10/31/2014 08:05 pm ET Updated Dec 06, 2017

What Happens When A Photographer Joins The Circus

This post originally appeared on Slate.
By Jordan G. Teicher


Some children dream of running away and joining the circus, Norma I. Quintana dreamed of photographing it.

In 1999, Circus Chimera, a one-ring operation, came to Napa, California, where Quintana lives.* Initially, she thought she’d only photograph the Oklahoma-based group for a few days. But after becoming “totally seduced by the circus world,” she devoted nearly a decade of her life to it.

“If I could drive to see them, I’d spend a couple of nights. I dreamt of having my own trailer, but usually I’d leave when the lights would go down. I did it even when my kids were little. My family thought I’d lost my mind,” she said.

The circus performers were initially hard to photograph because “they immediately act.” It took a while for her to depict the performers more candidly. While Quintana was attracted to the theatrical elements of the circus, the black-and-white photos in her book Circus: A Traveling Life, which was published by Damiani in September, ultimately show the normality of the circus beyond the spectacle—one very much dominated by family life.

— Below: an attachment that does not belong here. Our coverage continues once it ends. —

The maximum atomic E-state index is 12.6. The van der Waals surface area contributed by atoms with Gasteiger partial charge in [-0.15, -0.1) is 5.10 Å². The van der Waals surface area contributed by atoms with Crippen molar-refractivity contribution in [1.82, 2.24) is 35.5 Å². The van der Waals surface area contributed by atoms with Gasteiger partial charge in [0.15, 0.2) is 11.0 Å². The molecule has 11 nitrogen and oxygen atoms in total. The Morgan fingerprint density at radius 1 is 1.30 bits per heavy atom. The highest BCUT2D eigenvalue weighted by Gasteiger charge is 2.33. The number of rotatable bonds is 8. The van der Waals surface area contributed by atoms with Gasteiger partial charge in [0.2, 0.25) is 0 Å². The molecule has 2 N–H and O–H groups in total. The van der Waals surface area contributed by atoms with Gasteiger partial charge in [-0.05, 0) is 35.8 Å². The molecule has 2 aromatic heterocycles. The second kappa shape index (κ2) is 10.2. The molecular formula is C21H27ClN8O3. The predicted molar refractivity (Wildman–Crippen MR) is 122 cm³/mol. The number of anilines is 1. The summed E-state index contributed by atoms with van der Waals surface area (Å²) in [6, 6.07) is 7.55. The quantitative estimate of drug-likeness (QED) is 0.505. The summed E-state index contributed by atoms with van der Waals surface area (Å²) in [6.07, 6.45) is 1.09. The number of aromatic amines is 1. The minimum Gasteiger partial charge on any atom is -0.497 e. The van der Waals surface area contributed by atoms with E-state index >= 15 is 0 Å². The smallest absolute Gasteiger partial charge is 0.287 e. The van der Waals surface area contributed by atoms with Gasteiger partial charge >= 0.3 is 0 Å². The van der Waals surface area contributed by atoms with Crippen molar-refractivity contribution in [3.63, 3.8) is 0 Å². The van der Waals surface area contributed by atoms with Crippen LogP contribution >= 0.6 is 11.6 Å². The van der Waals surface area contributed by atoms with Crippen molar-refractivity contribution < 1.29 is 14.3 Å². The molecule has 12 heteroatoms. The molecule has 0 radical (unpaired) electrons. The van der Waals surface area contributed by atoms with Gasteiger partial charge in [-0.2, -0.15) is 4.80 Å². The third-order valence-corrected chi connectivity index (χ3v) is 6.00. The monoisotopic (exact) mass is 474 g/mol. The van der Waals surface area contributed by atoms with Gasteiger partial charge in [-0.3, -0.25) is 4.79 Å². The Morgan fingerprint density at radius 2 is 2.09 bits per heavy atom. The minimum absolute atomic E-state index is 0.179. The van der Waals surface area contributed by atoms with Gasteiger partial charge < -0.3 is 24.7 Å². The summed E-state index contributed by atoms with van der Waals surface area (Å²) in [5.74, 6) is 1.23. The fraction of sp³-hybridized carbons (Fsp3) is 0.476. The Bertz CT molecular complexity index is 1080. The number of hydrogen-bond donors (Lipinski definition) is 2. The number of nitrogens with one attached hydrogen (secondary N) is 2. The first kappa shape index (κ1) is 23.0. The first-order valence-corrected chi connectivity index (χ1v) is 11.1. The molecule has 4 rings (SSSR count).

“The performers go to the store like everyone else. They do their laundry like everyone else. But for a few hours every day they dress up, put on a lot of makeup, and do these amazing things. One mother would come to the tent with her strollers, do a trapeze act, get her child, and go back to the trailer. That was fascinating for me to see,” she said.

According to the Valley Morning Star, Circus Chimera closed in 2007 after changes in the United States’ temporary work visa program made it impossible for Jim Judkins, the group’s founder, to secure visas for any of his workers, who all came to work seasonally from outside the country.

Quintana photographed the circus until the very end. And while she was sad to see Circus Chimera close, her images don’t possess a mournful or dreary perspective. Many of Quintana’s subjects have stayed in touch with her, and give her regular updates about their jobs with other circuses. Her photos of Circus Chimera, she said, are celebratory, capturing a world that was very much full of life while it was in operation.

“I wanted to provide more of a human side to it—a sense of family and tradition and culture and love of performance.”

See more photos on Slate.



Diane Arbus